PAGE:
French President Emmanuel Macron planned to visit the Paris Agricultural Fair on Saturday, though his office appeared to have removed from his agenda a previously scheduled “big debate” with farmers and members of environmental groups at the event.
The president will meet with farmers’ unions before the fair’s opening, his office said late Friday.
Yet France’s major farmer’s union, the FNSEA, said Friday its board decided not to participate in the debate because “conditions for a peaceful dialogue are not met.” The FNSEA staged another protest in Paris, near the site of the fair, on Friday afternoon.
The Paris Agricultural Fair is one of the world’s largest farm fairs, drawing crowds every year.
pentagon — The U.S. military has been forced to dip into its own funding to cover American training of Ukrainian forces, a strategy that could leave the Army short on finances in Europe as the Russian war on Ukraine enters its third year.
“U.S. Army Europe and Africa (USAREUR-AF) is currently paying to fund Ukraine training ourselves,” Col. Martin O’Donnell, the public affairs director for the Army’s forces across those two continents, told VOA.
Without a 2024 budget approved by Congress, and without Congress passing supplemental funding for Ukraine, USAREUR-AF currently has roughly $3 billion to pay for $5 billion of operations costs, according to two U.S. Army officials.
“If nothing changes, and we do not receive additional money, we will run out of funding for everything — support to Ukraine, operations and exercises in Europe and Africa — at the start of summer,” O’Donnell said.
Lawmakers on Capitol Hill have been debating new funding for Ukraine for months. The Pentagon sent the last round of aid that could be pulled from its military stockpiles in late December.
Last week, the Senate approved a $95 billion foreign aid bill that included $60 billion in support for Ukraine. However, Republican leadership in the House of Representatives has so far declined to bring the bill up for a vote.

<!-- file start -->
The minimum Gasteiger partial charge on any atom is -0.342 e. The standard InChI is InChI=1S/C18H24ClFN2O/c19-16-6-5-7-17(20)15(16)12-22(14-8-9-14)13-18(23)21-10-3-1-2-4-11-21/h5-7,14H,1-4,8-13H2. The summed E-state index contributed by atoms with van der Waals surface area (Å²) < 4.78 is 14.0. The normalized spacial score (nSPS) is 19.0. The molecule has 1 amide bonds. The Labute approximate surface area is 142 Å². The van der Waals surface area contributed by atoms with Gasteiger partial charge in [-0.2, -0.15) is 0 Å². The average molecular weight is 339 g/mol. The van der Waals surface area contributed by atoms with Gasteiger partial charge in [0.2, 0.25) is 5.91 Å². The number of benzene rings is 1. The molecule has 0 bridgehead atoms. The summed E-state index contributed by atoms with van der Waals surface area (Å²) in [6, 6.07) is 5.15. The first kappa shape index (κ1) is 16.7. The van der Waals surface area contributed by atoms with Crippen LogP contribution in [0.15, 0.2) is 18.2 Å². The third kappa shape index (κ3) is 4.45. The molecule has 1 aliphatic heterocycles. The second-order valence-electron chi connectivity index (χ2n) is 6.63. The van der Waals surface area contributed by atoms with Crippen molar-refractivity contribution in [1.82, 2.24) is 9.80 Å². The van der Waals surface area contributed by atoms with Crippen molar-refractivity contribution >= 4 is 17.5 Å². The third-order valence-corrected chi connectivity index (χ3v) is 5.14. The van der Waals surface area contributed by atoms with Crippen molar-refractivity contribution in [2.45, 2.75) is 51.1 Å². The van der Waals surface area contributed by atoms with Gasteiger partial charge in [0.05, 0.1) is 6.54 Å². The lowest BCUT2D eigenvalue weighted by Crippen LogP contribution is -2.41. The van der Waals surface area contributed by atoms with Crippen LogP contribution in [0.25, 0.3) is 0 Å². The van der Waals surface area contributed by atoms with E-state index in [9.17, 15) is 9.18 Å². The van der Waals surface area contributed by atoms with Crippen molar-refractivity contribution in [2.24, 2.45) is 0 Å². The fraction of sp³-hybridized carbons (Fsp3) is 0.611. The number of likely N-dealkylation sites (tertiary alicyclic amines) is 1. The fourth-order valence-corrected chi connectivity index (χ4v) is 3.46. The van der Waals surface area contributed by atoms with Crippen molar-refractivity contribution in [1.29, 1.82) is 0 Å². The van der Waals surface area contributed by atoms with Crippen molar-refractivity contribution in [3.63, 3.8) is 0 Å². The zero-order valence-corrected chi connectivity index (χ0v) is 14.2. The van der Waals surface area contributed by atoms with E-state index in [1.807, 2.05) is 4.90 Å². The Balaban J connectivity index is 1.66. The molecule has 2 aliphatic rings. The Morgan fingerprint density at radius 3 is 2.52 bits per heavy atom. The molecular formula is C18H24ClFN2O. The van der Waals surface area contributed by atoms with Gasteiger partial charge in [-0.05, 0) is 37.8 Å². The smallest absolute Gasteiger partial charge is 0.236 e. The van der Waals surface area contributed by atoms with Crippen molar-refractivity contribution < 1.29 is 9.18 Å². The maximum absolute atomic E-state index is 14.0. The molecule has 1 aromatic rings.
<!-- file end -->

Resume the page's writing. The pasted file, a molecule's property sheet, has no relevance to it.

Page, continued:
Congressional “inaction” is forcing the Army and others to make “tough decisions” that could “impact the entire force,” Pentagon spokesperson Sabrina Singh told VOA.
“We are definitely vulnerable,” she said in an interview Friday. “We’re unable to modernize. We’re unable to change programs. It’s like fighting with one arm tied behind our back. It puts us at a complete disadvantage.”
Singh called the training of Ukrainian forces “an essential mission.”
“We can’t just turn our backs on those Ukrainian soldiers that are coming, whether it’s in Europe or to the United States to train, to go back out there and fight this war,” she said.
The Biden administration believes that Russian President Vladimir Putin’s goals do not end with taking Ukraine. Should Putin attack a NATO ally, the U.S. would be bound by treaties to defend that nation, bringing the U.S. into war with Russia.
In the administration’s view, supporting Ukraine not only comes to the aid of a democratic partner that was illegally invaded, but also keeps the U.S. out of a future war.
According to an Army official, the U.S. just completed training a Ukrainian battalion in Germany and is currently training approximately 150 Ukrainians at Grafenwoehr Training Area.
“We remain postured to support Ukraine’s needs,” Col. O’Donnell told VOA.
Arizona National Guardsmen are also training a small number of Ukrainian pilots on F-16 fighter jets at Morris Air National Guard Base in Tucson, Arizona, while a small number of other Ukrainian pilots and aircraft maintainers attend English-language training at Joint Base San Antonio-Lackland in Texas.
National Guard Bureau Chief Gen. Dan Hokanson told reporters earlier this month that the Guard can continue the training to completion — likely later this year.
“Then if we decide to increase that, obviously, we’ll need the resources to train additional pilots and ground support personnel,” he said.
Saturday marks two years since Russia’s full-scale invasion of Ukraine. Ukraine says it has retaken control over more than 50% of the territory once controlled by Russia. Russia still controls about 18% of Ukrainian territory.
Earlier this week, Ukrainian Foreign Minister Dmytro Kuleba told CNN that Ukraine wouldn’t have lost the city of Avdiivka, where Kyiv’s forces recently withdrew, if Ukraine “had received all the artillery ammunition that we needed to defend it.”
Singh on Friday agreed with Kuleba’s assessment, saying there was a “direct link” between “congressional inaction” and Ukraine’s withdrawal from Avdiivka.
«На жаль, поки що немає української пропозиції, яка б дозволила сподіватися на вихід з глухого кута в торговельних відносинах»